Archive for November 10th, 2010

November 10, 2010

A Million Random Digits with 100,000 Normal Deviates

random digits

A Million Random Digits with 100,000 Normal Deviates is a 1955 book by the RAND Corporation. The book, comprising primarily of a random number table, was an important 20th century work in the field of statistics and random numbers. It was produced starting in 1947 by an electronic simulation of a roulette wheel attached to a computer, the results of which were then carefully filtered and tested before being used to generate the table. The book was one of the last of a series of random number tables produced from the mid-1920s through the 1950s, after which the development of high speed computers allowed faster operation through the generation of pseudorandom numbers rather than reading them from tables.

The RAND table was an important breakthrough in delivering random numbers, because such a large and carefully prepared table had never before been available. In addition to being available in book form, one could also order the digits on a series of punched cards. The main use of the tables was in statistics and the experimental design of scientific experiments, especially those which employed the ‘Monte Carlo method,’ a class of computational algorithms used in cryptography.

November 10, 2010



Xerostomia [zeer-uh-stoh-mee-uh] is the medical term for the subjective complaint of dry mouth due to a lack of saliva; sometimes colloquially called pasties, cottonmouth, drooth, doughmouth or des (like a desert). Xerostomia can cause difficulty in speech and eating. It also leads to halitosis and a dramatic rise in the number of cavities, as the protective effect of saliva’s remineralizing the enamel is no longer present, and can make the mucosa and periodontal tissue of the mouth more vulnerable to infection.

Notably, a symptom of heavy methamphetamine use usually called ‘meth mouth’ is largely caused by xerostomia which is worsened by the fact that methamphetamine at recreational doses can cause tight clenching of the jaw, bruxism (compulsive grinding of the teeth), or a repetitive ‘chewing’ movement like the user is chewing without food in the mouth.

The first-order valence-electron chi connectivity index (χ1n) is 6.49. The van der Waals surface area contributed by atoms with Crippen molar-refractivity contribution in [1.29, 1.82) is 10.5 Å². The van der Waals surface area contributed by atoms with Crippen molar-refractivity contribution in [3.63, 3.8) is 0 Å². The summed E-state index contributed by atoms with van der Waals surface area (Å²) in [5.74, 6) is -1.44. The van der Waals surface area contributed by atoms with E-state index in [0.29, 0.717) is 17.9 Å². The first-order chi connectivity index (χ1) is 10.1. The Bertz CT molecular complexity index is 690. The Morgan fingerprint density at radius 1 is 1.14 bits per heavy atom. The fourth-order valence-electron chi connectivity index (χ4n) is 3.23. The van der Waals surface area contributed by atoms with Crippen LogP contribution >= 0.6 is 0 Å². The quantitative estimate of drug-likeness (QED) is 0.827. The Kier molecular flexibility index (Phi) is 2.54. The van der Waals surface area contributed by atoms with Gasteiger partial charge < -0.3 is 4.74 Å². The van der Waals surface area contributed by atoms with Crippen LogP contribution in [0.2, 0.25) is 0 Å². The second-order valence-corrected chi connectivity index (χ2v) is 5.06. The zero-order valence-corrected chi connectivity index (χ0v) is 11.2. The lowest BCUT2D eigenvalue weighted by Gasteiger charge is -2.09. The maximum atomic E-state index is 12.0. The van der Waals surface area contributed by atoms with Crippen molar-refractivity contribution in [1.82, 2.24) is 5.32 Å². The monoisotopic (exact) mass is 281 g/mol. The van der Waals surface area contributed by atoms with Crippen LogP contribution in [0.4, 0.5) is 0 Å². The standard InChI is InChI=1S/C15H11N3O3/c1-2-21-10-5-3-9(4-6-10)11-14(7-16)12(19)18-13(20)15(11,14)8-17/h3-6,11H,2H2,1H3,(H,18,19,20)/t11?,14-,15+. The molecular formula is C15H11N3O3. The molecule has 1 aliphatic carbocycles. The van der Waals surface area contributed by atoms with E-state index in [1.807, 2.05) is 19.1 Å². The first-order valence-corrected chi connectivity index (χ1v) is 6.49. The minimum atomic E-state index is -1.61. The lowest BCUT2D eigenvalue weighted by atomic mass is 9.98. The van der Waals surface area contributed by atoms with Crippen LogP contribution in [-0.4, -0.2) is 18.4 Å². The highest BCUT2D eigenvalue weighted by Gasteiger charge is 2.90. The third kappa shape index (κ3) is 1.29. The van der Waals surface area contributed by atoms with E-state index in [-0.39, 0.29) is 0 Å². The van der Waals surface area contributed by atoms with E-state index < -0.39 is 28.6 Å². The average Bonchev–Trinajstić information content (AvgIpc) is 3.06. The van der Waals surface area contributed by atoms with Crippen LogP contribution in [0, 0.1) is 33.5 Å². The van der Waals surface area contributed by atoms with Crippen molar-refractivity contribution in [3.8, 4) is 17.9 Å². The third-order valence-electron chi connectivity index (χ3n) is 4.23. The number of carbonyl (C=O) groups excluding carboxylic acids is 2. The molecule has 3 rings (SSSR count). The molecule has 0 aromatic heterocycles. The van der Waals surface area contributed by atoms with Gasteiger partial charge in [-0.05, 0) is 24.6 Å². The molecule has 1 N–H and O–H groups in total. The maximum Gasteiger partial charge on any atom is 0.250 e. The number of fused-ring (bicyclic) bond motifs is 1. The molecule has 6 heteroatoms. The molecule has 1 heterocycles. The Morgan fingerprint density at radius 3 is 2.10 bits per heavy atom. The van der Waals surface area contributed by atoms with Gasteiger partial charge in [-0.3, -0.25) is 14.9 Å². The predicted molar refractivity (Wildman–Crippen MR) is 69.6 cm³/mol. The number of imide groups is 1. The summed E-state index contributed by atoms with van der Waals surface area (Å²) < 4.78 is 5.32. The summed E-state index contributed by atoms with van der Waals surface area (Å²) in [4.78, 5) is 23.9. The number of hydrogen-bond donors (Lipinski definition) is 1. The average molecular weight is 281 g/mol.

November 10, 2010


Meta (from Greek: ‘after,’ ‘beyond,’ ‘with,’ ‘adjacent,’ ‘self’), is a prefix used in English to indicate a concept which is an abstraction from another concept, used to complete or add to the latter. In epistemology, the prefix meta is used to mean about (its own category). For example, metadata are data about data (who has produced them, when, what format the data are in and so on). Similarly, metamemory in psychology means an individual’s knowledge about whether or not they would remember something if they concentrated on recalling it.

Another, slightly different interpretation of this term is ‘about’ but not ‘on’ (exactly its own category). For example, in linguistics a grammar is considered as being expressed in a metalanguage, or a sort of language for describing another language (and not itself). In Greek, the prefix meta- is generally less esoteric than in English; Greek meta- is equivalent to the Latin words post- or ad-. The use of the prefix in this sense occurs occasionally in scientific English terms derived from Greek. For example: the term Metatheria (the name for the clade of marsupial mammals) uses the prefix meta- merely in the sense that the Metatheria occur on the tree of life adjacent to the Theria (the placental mammals).

November 10, 2010

FNG Syndrome


The term ‘Fucking New Guy‘ (FNG) is a derogatory term for new recruits, made popular by US troops in the Vietnam war. Every unit had an FNG, and the term was used across all unit types, from front line combat through to support and medical units. The term was not gender specific; female personnel could be FNGs as well.

FNGs were an important part of the group dynamic of US units in Vietnam and their treatment had at its core an overall sense of ‘us’ (those with experience of the war) and ‘them’ (those who were back in the United States). As one soldier said, FNGs were ‘still shitting stateside chow.’ It was in combat units that the FNG was truly ignored and hated by his colleagues. An FNG in a combat unit was ‘treated as a non-person, a pariah to be shunned and scorned, almost vilified, until he passed that magic, unseen line to respectability.’

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